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Owen County Historical Society News: Some good things came from Depression

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By Bonnie Strassell

Owen countians who lived during the Great Depression leave us a legacy of memorable stories to share with future generations. Generations of citizens who seem to have an over-abundance of material wealth, might find it difficult to imagine the great economic changes wrought by this devastating time in American history.
People living in the country fared a bit better than those in the cities, where long bread lines formed daily on thousands of street corners. Families disintegrated as unemployment took its toll. Because most in Owen County were farmers, they were able to provide food for their families and willingly shared what they had with others in their communities who were less fortunate.
A major development in the 1930s, in part because of the Depression, was the construction of improved roads, giving Owen countians a better opportunity to travel beyond the county’s borders. U.S. Hwy. 227, known as the William Howard Taft Highway, stretched from Michigan to Ft. Myers, Fla., and 23 miles of that highway wound its way through Owen County. Today U.S. 227 is no longer a federal road but rather is Kentucky State Route 227. It begins just south of Carrollton and continues to Route 460 by way of Owenton and ends just west of Georgetown.
In 1933 when banks shut their doors, the system of bartering became popular. And from 1933-1938, reforms for recovery were instituted. Though the economic depression did not end until WWII, conditions did improve with President Roosevelt’s “New Deal,” and government began to play an unprecedented part in the lives of the people.
Among the government programs that made the biggest impact on the county’s residents was the limitation of tobacco acreage, which led to the rise of tobacco prices.
One of the most successful of the New Deal’s federal agencies was the W.P.A. (Works Progress Administration), which gave work to millions. Owen County benefited when the Owen County Courthouse was reconditioned and refurbished through the efforts of these workers.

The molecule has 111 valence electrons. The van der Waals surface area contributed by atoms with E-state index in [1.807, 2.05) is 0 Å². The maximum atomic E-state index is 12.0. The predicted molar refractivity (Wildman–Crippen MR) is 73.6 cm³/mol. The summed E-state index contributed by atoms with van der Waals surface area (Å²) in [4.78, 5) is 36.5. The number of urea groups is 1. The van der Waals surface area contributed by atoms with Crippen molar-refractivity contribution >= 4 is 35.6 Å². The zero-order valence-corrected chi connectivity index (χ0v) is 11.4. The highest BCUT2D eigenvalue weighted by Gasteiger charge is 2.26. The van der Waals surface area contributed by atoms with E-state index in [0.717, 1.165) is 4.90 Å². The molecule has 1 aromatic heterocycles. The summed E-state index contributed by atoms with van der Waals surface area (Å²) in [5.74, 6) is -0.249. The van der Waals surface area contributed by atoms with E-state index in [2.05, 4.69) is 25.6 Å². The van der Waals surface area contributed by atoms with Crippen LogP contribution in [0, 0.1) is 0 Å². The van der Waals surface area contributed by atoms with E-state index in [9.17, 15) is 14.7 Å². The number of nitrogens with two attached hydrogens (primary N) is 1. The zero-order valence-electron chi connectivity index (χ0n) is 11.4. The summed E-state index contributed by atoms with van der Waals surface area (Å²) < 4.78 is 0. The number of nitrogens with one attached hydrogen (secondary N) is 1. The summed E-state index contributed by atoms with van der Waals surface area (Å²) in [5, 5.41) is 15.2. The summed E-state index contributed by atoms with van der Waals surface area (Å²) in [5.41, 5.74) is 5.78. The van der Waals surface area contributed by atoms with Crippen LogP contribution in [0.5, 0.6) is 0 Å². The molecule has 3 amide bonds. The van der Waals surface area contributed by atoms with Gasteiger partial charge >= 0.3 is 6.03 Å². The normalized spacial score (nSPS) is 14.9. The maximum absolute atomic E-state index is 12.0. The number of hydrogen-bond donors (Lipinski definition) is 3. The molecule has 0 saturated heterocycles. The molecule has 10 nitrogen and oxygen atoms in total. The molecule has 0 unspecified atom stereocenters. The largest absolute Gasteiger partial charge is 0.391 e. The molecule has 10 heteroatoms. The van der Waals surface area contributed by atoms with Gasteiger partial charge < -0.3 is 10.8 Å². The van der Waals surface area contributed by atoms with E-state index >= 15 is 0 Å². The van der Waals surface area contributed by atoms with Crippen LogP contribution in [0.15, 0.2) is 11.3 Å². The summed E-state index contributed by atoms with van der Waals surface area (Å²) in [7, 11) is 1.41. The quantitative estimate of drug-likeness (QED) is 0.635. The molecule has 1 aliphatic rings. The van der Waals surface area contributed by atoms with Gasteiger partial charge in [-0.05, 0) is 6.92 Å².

The year 1937 is not easily forgotten by Owen countians. It rained or snowed all of January and floods inundated the region. Frankfort was under water, as were many of Owen’s river villages. Jan. 24 was dubbed “Black Sunday” because most of Louisville was flooded. Aid quickly arrived in the area when gas and electric facilities shut down, and drinking water became almost non existent. The year 1937 also brought some good memories.  The Owen County Rural Electric Co-op was given  a loan to construct  lines to provide electricity for 600 customers. Commenting on the new electric lines, an editorial in the News-Herald stated: “It is impossible  to enumerate now the many advantages and uses to which electricity may be put in our rural homes. ... far beyond the dreams of our most imaginative citizen four or five years ago.”
Lela Maude (Karsner) Hawkins of Monterey remembers well the night Gov. A.B. “Happy” Chandler threw the switch to light up Owen County. Lela Maude’s family had purchased an electric iron and a toaster for her mother at Christmas, and the whole family was sitting around the parlor waiting for the big moment. They had turned all the lights to the “on” position; and when the electricity lit up the whole house, the Karsners thought their home had blown up. Quickly adjusting to the new invention, the Karsner family spent the next few hours toasting a whole loaf of bread in their new toaster.
    The 1930s was a time of hunger and unemployment. But it also was a decade of promise for many in communities like those of Owen County who shared their food, their labor, and their time to build upon the history of the past and preserve it for the future.
    The Owen County Historical Society would like to welcome several new members. As the society grows, so do the  opportunities to preserve our history and share it with others.